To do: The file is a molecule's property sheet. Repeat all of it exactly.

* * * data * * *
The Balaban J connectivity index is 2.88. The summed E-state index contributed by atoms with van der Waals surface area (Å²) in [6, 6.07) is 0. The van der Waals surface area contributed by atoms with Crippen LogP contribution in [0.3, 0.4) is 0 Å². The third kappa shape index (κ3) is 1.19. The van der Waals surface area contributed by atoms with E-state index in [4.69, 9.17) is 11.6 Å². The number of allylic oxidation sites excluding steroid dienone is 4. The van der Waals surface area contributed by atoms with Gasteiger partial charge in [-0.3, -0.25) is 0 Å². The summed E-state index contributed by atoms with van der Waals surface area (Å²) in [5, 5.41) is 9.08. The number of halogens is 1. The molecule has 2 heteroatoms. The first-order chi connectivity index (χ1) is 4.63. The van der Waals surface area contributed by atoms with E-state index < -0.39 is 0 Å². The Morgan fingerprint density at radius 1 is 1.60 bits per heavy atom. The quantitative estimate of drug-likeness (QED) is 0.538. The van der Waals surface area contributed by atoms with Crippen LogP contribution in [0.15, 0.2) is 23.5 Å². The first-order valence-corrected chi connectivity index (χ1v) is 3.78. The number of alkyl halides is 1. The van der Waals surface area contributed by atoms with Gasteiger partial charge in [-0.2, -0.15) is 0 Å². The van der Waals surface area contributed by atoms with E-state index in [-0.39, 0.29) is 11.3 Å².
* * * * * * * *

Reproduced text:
The Balaban J connectivity index is 2.88. The summed E-state index contributed by atoms with van der Waals surface area (Å²) in [6, 6.07) is 0. The van der Waals surface area contributed by atoms with Crippen LogP contribution in [0.3, 0.4) is 0 Å². The third kappa shape index (κ3) is 1.19. The van der Waals surface area contributed by atoms with E-state index in [4.69, 9.17) is 11.6 Å². The number of allylic oxidation sites excluding steroid dienone is 4. The van der Waals surface area contributed by atoms with Gasteiger partial charge in [-0.3, -0.25) is 0 Å². The summed E-state index contributed by atoms with van der Waals surface area (Å²) in [5, 5.41) is 9.08. The number of halogens is 1. The molecule has 2 heteroatoms. The first-order chi connectivity index (χ1) is 4.63. The van der Waals surface area contributed by atoms with E-state index < -0.39 is 0 Å². The Morgan fingerprint density at radius 1 is 1.60 bits per heavy atom. The quantitative estimate of drug-likeness (QED) is 0.538. The van der Waals surface area contributed by atoms with Crippen LogP contribution in [0.15, 0.2) is 23.5 Å². The first-order valence-corrected chi connectivity index (χ1v) is 3.78. The number of alkyl halides is 1. The van der Waals surface area contributed by atoms with Gasteiger partial charge in [-0.2, -0.15) is 0 Å². The van der Waals surface area contributed by atoms with E-state index in [-0.39, 0.29) is 11.3 Å².